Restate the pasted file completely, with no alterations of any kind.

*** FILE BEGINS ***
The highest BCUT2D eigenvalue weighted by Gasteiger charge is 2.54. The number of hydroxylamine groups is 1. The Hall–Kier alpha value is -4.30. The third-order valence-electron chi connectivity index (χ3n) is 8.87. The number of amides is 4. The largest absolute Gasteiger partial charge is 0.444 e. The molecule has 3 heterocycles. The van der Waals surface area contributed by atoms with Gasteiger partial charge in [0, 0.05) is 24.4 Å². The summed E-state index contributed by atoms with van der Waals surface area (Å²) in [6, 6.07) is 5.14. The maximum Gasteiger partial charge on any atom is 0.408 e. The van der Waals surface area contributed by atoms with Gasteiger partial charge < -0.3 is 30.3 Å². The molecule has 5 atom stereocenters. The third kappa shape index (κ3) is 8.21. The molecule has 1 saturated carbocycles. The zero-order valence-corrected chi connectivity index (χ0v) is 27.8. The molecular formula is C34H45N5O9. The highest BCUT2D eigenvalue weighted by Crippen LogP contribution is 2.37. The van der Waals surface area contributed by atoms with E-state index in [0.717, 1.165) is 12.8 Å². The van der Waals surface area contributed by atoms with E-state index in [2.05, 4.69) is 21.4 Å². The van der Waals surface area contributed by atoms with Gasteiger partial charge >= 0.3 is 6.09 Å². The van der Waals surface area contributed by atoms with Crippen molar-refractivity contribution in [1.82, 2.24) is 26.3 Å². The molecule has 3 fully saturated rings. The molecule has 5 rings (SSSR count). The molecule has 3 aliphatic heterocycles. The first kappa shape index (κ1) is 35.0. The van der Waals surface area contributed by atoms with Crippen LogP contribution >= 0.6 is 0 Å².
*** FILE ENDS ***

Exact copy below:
The highest BCUT2D eigenvalue weighted by Gasteiger charge is 2.54. The number of hydroxylamine groups is 1. The Hall–Kier alpha value is -4.30. The third-order valence-electron chi connectivity index (χ3n) is 8.87. The number of amides is 4. The largest absolute Gasteiger partial charge is 0.444 e. The molecule has 3 heterocycles. The van der Waals surface area contributed by atoms with Gasteiger partial charge in [0, 0.05) is 24.4 Å². The summed E-state index contributed by atoms with van der Waals surface area (Å²) in [6, 6.07) is 5.14. The maximum Gasteiger partial charge on any atom is 0.408 e. The van der Waals surface area contributed by atoms with Gasteiger partial charge < -0.3 is 30.3 Å². The molecule has 5 atom stereocenters. The third kappa shape index (κ3) is 8.21. The molecule has 1 saturated carbocycles. The zero-order valence-corrected chi connectivity index (χ0v) is 27.8. The molecular formula is C34H45N5O9. The highest BCUT2D eigenvalue weighted by Crippen LogP contribution is 2.37. The van der Waals surface area contributed by atoms with E-state index in [0.717, 1.165) is 12.8 Å². The van der Waals surface area contributed by atoms with E-state index in [2.05, 4.69) is 21.4 Å². The van der Waals surface area contributed by atoms with Gasteiger partial charge >= 0.3 is 6.09 Å². The van der Waals surface area contributed by atoms with Crippen molar-refractivity contribution in [1.82, 2.24) is 26.3 Å². The molecule has 3 fully saturated rings. The molecule has 5 rings (SSSR count). The molecule has 3 aliphatic heterocycles. The first kappa shape index (κ1) is 35.0. The van der Waals surface area contributed by atoms with Crippen LogP contribution >= 0.6 is 0 Å².